New York
MoMA Galleries to Change Their Focus  The Museum of Modern Art is changing things yet again. After reinstalling the fourth-floor permanent collection — devoted to works from 1940 to 1980 — MoMA, beginning in June, will radically rework its second-floor contemporary galleries by dividing them into three distinct spaces, each with a major installation from the collection focused on a single artist. “MoMA is going through this very public experimentation in thinking about its collection galleries,” said Rajendra Roy, the museum’s chief film curator. “We’re all looking at new models and exploring what that can feel like and look like.” The New York Times, April 28, 2016

Marisol, an Artist Known for Blithely Shattering Boundaries, Dies at 85  Marisol, a Venezuelan-American artist who fused Pop Art imagery and folk art in assemblages and sculptures that, together with her mysterious, Garboesque persona, made her one of the most compelling artists on the New York scene in the 1960s, died on Saturday in Manhattan. She was 85.María Sol Escobar, who adopted Marisol as her name when she began exhibiting in New York in the late 1950s, introduced a distinctive new element to the emerging Pop Art lexicon. Influenced equally by pre-Columbian art and the assemblages of Robert Rauschenberg, she began constructing tableaus of carved wooden figures embellished with drawings, fabric and found objects. The New York Times, May 2, 2016

International
What does a female artist have to do to get a major solo show? Women still get far fewer solo shows in major museums than their male contemporaries, new research shows. The Freelands Foundation found that in London in 2014/15, women got only 25% of the most prestigious shows. But initiatives in the UK and US are aiming to level the playing field. Frances Morris, the new director of London’s Tate Modern, is determined to ensure that female artists are better represented across the gallery, which opens its Herzog & de Meuron-designed extension in June. “Women will be very strongly present,” she said at a preview of the new hang last month. “There is a commitment to show the real history of art and the contribution made by women who have been overlooked.” This month, Tate Modern opens a big exhibition of Mona Hatoum’s work, and a Georgia O’Keeffe show will open in July, helping to redress the historic imbalance. The Art Newspaper, April 29, 2016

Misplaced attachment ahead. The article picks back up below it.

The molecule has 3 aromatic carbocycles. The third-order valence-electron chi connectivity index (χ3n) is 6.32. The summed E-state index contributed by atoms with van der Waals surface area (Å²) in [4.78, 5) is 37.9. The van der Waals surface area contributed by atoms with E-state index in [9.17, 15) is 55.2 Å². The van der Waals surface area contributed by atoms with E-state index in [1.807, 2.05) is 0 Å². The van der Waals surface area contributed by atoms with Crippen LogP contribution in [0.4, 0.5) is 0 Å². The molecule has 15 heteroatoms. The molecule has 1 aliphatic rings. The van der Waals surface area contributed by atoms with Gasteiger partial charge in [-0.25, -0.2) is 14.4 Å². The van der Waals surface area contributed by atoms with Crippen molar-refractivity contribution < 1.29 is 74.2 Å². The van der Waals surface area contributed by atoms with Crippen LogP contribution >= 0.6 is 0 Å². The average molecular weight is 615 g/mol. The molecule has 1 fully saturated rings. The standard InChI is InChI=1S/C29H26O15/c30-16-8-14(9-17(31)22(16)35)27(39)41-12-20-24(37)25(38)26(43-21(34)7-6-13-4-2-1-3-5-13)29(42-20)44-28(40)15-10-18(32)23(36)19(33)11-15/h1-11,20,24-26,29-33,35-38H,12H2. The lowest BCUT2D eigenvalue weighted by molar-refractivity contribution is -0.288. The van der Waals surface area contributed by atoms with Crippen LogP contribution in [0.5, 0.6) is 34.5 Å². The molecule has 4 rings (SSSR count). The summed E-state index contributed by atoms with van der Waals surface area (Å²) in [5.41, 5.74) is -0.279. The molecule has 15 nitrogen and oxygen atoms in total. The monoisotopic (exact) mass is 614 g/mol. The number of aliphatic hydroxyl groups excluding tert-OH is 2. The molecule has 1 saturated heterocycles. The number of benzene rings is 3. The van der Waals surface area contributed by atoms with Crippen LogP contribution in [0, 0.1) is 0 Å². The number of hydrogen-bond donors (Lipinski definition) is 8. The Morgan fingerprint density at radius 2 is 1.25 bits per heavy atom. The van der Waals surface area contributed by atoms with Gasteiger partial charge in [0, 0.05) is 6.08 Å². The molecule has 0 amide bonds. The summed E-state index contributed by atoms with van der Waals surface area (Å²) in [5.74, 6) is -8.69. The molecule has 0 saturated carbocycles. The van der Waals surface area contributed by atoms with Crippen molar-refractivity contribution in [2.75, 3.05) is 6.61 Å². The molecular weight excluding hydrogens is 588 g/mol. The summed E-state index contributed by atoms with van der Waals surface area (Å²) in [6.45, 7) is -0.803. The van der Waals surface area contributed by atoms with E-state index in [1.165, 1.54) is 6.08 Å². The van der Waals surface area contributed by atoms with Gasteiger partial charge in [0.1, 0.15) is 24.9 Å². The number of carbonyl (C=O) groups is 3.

Italy
Italy spends €1bn in historic boost for cultural heritage  The Italian government announced yesterday, 2 May, that it is allocating €1bn to major restoration and building projects at 33 museums, monuments and archaeological sites across the country, including Pompeii, the earthquake-stricken city of L’Aquila and the Uffizi galleries in Florence. The culture minister Dario Franceschini described the funding, which will continue until 2020, as the “biggest investment in cultural heritage” in Italy’s history. The “one billion for culture” campaign brings a much-needed boost to projects that have been delayed or shelved over the years due to a lack of resources… The Art Newspaper, May 3, 2016

Geneva
Art Collectors Quit Scandal-Hit Geneva  Art collectors have begun to pull their paintings and sculptures out of Geneva’s secretive free port storage facility as the site once again finds itself under scrutiny following the identification of a $20 million Amedeo Modigliani painting in its tax-free vaults that was allegedly stolen by the Nazis. “A few” customers over the past six months have transferred their collections to newer rival Delaware Freeport near Philadelphia and similar warehouses in London, David Hiler, president of the Geneva Free Ports, said in an interview. Facing criticism that the 127-year-old facilities’ lack of transparency fosters money laundering and tax dodging, Geneva authorities hired Hiler a year ago to overhaul how the sites are run. Bloomberg.com, April 29, 2016